Anholt quoted on Colombia and Iraq’s nation brands

We have refered on some occasion about Iraq’s inmense nation branding potential. Last week, a story on ForeignPolicy.com compared the tourist brand of Iraq with that of Colombia, and how the Middle Eastern country could learn off Colombia’s improvement in reputation and attractiveness. Three years ago, Colombia launched a nation branding campaign, “Colombia is passion,” [...]

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Simon AnholtWe have refered on some occasion about Iraq’s inmense nation branding potential. Last week, a story on ForeignPolicy.com compared the tourist brand of Iraq with that of Colombia, and how the Middle Eastern country could learn off Colombia’s improvement in reputation and attractiveness.

Three years ago, Colombia launched a nation branding campaign, “Colombia is passion,” meant to draw attention to the country’s strengths and reforms. Whether be it for this campaign or because of the improvement in security and stability issues, the fact is that Colombia is blooming with an influx of tourists and travellers, both national and international.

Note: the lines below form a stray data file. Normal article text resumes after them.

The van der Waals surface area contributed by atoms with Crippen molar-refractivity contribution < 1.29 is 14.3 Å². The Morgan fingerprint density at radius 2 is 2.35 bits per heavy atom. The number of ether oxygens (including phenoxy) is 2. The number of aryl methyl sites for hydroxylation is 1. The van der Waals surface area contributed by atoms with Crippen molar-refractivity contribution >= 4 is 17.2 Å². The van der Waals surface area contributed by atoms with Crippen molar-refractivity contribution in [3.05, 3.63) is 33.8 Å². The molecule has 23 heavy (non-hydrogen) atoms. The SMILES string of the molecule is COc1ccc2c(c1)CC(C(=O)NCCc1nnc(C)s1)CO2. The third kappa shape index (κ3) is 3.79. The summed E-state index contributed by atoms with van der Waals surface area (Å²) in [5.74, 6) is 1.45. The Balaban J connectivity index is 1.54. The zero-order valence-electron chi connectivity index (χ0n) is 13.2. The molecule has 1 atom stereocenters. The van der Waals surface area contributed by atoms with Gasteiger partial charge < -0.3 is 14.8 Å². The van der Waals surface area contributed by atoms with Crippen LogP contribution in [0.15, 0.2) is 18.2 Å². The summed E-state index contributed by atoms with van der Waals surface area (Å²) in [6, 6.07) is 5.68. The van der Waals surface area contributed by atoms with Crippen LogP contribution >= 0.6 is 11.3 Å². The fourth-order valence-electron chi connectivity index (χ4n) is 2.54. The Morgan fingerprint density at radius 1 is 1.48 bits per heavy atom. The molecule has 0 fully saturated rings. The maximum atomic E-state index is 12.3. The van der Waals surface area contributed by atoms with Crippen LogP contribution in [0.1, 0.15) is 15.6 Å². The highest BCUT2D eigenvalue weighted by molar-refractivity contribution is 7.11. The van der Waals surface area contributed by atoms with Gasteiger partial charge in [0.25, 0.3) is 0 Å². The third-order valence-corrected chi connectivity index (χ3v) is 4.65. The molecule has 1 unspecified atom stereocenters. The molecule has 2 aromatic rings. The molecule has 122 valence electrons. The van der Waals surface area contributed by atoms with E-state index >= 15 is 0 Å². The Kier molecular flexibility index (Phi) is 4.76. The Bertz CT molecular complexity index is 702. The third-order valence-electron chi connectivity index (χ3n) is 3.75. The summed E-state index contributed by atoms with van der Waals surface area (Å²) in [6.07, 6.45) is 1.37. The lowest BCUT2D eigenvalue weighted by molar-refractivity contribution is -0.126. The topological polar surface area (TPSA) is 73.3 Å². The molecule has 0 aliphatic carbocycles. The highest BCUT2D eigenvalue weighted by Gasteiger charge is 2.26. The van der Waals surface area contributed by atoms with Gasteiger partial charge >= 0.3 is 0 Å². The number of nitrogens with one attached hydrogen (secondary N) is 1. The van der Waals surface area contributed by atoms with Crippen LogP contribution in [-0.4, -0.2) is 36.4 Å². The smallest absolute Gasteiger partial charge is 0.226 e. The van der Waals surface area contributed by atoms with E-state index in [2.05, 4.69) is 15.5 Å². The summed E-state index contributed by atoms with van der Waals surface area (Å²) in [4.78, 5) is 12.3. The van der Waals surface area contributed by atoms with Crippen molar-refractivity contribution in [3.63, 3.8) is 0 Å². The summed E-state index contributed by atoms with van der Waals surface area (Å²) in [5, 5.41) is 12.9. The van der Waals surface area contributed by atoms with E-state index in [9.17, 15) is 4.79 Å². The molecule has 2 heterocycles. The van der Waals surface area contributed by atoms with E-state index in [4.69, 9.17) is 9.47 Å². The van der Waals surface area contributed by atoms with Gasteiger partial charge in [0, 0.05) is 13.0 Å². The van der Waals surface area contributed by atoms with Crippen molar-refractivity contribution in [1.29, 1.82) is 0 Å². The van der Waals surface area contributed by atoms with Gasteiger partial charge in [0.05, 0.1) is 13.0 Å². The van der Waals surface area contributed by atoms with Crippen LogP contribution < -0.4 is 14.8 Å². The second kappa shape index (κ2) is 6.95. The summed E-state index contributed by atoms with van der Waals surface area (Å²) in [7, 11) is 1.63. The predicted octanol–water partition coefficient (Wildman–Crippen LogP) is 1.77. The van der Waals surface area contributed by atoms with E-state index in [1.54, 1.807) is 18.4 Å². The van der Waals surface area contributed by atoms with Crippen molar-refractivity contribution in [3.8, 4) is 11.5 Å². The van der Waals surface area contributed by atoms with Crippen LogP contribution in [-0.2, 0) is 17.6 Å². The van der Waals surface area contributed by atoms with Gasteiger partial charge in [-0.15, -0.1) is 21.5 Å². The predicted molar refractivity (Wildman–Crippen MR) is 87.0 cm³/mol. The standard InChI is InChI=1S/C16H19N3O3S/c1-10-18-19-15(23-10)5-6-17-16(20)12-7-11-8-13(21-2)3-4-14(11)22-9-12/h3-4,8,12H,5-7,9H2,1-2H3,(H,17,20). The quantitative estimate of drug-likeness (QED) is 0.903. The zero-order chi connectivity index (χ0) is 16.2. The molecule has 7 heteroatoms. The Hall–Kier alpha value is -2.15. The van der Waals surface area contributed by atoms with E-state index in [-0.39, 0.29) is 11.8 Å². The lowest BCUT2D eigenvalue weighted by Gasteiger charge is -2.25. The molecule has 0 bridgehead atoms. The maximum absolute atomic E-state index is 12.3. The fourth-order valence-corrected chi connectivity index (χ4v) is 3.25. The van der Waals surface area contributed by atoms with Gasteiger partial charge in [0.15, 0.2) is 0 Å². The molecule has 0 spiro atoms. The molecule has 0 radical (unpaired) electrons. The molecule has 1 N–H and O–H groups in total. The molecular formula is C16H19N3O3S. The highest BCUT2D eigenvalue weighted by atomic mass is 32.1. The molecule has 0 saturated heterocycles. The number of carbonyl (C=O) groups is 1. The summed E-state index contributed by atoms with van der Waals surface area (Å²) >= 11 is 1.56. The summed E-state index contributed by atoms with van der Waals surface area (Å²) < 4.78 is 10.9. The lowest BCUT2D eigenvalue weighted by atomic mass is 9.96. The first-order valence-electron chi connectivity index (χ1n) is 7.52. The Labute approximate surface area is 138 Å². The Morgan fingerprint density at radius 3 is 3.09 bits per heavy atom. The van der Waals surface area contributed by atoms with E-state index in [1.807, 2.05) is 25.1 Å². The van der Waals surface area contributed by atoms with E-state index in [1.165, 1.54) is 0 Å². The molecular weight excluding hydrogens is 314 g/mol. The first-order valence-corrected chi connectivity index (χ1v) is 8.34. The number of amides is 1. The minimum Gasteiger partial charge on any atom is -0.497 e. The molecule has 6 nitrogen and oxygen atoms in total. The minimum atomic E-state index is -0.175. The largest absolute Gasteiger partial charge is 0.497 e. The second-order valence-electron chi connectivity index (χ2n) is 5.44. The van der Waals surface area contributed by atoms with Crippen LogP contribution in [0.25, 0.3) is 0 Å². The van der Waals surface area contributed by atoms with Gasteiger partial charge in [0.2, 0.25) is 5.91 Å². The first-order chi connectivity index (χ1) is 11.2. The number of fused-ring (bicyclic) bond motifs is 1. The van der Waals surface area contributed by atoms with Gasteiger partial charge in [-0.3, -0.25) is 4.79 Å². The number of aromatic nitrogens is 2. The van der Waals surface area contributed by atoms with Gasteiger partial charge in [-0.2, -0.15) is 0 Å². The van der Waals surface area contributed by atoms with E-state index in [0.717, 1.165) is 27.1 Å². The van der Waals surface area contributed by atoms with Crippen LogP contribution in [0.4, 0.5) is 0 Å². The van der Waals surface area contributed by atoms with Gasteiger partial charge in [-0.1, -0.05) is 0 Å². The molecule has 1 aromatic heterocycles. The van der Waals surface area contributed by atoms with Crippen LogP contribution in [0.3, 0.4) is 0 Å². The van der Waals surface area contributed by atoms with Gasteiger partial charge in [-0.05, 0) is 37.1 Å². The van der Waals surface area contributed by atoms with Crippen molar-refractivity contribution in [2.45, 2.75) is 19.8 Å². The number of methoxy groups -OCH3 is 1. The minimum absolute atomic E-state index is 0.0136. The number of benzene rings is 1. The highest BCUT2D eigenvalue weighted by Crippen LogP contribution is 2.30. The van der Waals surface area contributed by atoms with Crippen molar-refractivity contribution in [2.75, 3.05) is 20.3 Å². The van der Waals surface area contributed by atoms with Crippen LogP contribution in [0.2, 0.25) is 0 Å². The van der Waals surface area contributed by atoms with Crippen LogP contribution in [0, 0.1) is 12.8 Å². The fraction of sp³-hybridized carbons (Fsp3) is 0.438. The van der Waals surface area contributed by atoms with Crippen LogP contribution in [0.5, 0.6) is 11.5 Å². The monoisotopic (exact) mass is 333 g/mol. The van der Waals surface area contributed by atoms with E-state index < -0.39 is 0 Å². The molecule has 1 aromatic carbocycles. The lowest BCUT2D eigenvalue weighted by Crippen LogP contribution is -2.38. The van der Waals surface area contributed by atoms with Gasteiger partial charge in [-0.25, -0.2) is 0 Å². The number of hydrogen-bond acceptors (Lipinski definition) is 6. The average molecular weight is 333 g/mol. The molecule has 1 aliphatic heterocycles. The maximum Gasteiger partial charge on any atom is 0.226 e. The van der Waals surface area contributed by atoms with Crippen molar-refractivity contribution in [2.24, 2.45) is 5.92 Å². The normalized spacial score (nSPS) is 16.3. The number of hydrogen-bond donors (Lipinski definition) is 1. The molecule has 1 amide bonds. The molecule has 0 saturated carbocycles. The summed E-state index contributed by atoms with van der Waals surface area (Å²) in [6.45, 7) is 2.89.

In the story, Simon Aholt is asked his opinion about this issue. Of course, Anholt is one of the skeptics who don’t believe things to be so cheery (and he is not alone). Anholt claims he still imagines drug violence when he hears the word Colombia, no matter how many “passionate” advertisements he sees. But it is hard to disregard the statistics in Colombia — and the noticeable mood change in the country.

“Countries get the image they deserve,” says the outspoken consultant who advises image-poor countries on how to improve their reputations. Tourists are not fooled by public relations campaigns; they will come only when security and stability are the norm. “Countries ring me up and say, ‘We have a crap image; can you fix it?’ And I say, ‘Well, is it because you have a crap country?’ They’re shocked, but it’s true. Otherwise, you’re doing propaganda.”

To be sure, Iraq’s rehabilitation won’t happen overnight. It will take years of global amnesia to improve Iraq’s reputation, which is much worse than Colombia’s ever was. Anholt says that if he was rung up by Iraq, “I would say forget it. If you’re a country at war and you’re getting gigantic amounts of bad media, basically you are stuck. That’s billions and billions of dollars in negative publicity; how can you fight against that?”

Iraq’s tourist infrastructure, set back thanks to the war of the past six years and decades of neglect before then, is today in shambles. But the day will come when it won’t be rare to hear that someone is going on vacations to Iraq or that someone is buying a second residence in the country.

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Author: Andreas Markessinis

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